We offer services in Alternative Dispute Resolution
Paul Dollak has an LL.M. in A.D.R. from Osgoode Hall Law School, where he has also helped teach negotiation and A.D.R. to law students at both the graduate and undergraduate levels, and to fellow lawyers taking continuing legal education courses. Paul Dollak has published articles about A.D.R., acted as a mediator, acted as counsel on behalf of clients involved in countless arbitrations and mediations, and has argued many important cases before the courts which have dealt with the rights and remedies that are available to parties who have agreed to use A.D.R. to resolve their disputes.
ADR stands for Alternative Dispute Resolution. It encompasses both mediation and arbitration. Using ADR means trying to resolve a dispute by means other than traditional litigation. ADR seeks to save the high costs and other destructive consequences that can ensue when parties become embroiled in litigation by seeking to resolve the underlying disputes by means that are tailored to the parties and their circumstances.
Mediation is the attempt to resolve a dispute by agreeing to refer it to one or more individuals who can assist the parties in coming to a negotiated settlement. Mediation is conducted in confidence and without prejudice to the parties' rights; that is, the parties cannot repeat things said in the mediation in later proceedings if mediation fails.
Different mediators tend to take different approaches to mediation. For example, a mediator with an "interest-based" approach will attempt to get past the positions taken by the parties in order to isolate the underlying problems and interests so that the parties can fashion their own mutually acceptable settlement. A "rights-centred" mediator will focus more on the relative strengths of the parties' legal positions and will try to persuade the parties to compromise based on the strengths and weaknesses of their relative positions; sometimes this is called "non-binding arbitration". A "transformative" mediator will focus on the human interests involved in the dispute and may try to change the participants' perceptions of themselves and the other side in order to facilitate a resolution. Another type of mediator may attempt to steer the parties towards what the mediator seizes upon as the best resolution, employing whatever power the parties have given to the mediator to leverage a settlement, sometimes even pressuring them or even "twisting their arms" so that they settle. Such a might be characterized as taking an "evaluative" approach.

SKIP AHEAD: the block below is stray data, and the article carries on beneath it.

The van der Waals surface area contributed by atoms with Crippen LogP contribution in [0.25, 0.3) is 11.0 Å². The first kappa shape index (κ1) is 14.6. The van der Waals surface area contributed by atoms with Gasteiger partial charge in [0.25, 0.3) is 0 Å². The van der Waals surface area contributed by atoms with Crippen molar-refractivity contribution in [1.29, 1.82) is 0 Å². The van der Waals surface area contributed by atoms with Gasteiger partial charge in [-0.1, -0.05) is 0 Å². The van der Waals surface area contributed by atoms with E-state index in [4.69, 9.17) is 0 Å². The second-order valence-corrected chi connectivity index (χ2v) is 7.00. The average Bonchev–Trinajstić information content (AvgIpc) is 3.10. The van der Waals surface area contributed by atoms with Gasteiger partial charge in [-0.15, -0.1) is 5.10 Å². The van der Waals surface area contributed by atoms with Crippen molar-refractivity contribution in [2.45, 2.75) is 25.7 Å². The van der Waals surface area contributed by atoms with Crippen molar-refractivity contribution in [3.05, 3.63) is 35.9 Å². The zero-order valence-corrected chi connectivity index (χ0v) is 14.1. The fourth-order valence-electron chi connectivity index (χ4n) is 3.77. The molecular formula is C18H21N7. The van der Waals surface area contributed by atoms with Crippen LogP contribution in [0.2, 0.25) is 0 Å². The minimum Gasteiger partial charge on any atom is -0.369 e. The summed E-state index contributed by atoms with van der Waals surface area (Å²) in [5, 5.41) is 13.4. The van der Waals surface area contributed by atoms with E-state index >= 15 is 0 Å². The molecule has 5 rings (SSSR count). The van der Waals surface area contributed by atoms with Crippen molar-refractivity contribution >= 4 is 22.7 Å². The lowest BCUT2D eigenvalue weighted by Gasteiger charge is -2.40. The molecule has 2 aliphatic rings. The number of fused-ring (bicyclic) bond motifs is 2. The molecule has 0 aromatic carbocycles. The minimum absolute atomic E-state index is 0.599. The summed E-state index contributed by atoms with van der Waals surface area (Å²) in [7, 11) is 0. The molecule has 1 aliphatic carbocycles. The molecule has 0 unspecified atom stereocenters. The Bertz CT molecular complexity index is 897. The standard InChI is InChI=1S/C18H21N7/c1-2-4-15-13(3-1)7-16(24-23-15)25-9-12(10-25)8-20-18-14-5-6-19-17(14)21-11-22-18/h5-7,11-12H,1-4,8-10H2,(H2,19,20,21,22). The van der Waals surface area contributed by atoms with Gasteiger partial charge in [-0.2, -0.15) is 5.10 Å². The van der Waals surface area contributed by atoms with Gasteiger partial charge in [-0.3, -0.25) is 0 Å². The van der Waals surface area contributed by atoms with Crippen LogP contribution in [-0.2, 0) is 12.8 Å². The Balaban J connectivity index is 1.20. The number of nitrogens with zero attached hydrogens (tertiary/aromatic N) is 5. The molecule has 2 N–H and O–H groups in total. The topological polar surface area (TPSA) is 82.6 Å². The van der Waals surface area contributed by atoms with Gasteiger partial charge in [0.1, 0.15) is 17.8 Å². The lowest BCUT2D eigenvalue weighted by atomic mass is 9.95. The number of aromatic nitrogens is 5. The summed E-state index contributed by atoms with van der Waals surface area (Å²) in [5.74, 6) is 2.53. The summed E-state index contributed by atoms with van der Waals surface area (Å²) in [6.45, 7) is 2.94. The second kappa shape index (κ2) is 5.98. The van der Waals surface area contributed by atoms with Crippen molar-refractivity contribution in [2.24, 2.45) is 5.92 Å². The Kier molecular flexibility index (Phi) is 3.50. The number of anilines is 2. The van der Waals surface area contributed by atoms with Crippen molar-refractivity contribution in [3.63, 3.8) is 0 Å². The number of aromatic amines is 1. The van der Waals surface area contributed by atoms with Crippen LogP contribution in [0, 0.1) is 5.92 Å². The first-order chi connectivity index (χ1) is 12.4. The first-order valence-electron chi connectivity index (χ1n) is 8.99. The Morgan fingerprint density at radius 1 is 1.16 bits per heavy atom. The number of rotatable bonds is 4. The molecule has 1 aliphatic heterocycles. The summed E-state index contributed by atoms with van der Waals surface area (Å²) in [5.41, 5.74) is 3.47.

A few mediators - perhaps the best and most skilled mediators - employ a variety of approaches, depending on the parties and the dispute. Such mediators may even change and vary their approaches during the course of a mediation session.
Arbitration is the referral of a dispute, by agreement, to one or more persons who will decide the parties' rights. In other words, a private judge. The advantage of arbitration over litigation is that the parties can tailor the process to their particular needs. They can minimize costs by limiting the issues that need to be decided. They can pick an arbitrator or arbitrators with expertise in the topic in dispute, and so save the costs of having to educate a judge about an idiosyncratic area of law. They can dispense with sometimes-costly formalities that are involved in the presentation of evidence, and they can limit rights of appeal. Arbitration is a good alternative to litigation where the parties cannot agree upon an outcome but can agree upon a mutually beneficial process.
Med-arb is a hybrid form of ADR in which the same person or persons who conducted the mediation become the arbitrator or arbitrators of the dispute if the mediation is unsuccessful. The advantage of a med-arb over other forms of ADR is that it saves the costs of having separate mediators and arbitrators who will all need to be paid and educated by the parties before they can try to resolve the dispute. The disadvantage of a med-arb is that it makes the full exploration of all options in mediation, and therefore a successful mediation, less likely, as parties may be guarded in disclosing all of their true interests during the mediation phase in the fear that their disclosures will be used against them if they proceed to arbitration. Such disclosure during the course of an ordinary mediation, in contrast, could not ordinarily be repeated to the arbitrator or a judge if the mediation does not result in a settlement.
Under Ontario's Rules of Civil Procedure, certain types of lawsuits commenced in the courts are required to be mediated before trial, whether or not the parties have formally agreed to mediate their disputes. While parties to a lawsuit can ask the Court to exclude them from mandatory mediation in certain circumstances, most cases subject to the mandatory mediation rule do in fact proceed to mediation - and a large proportion of those cases settle.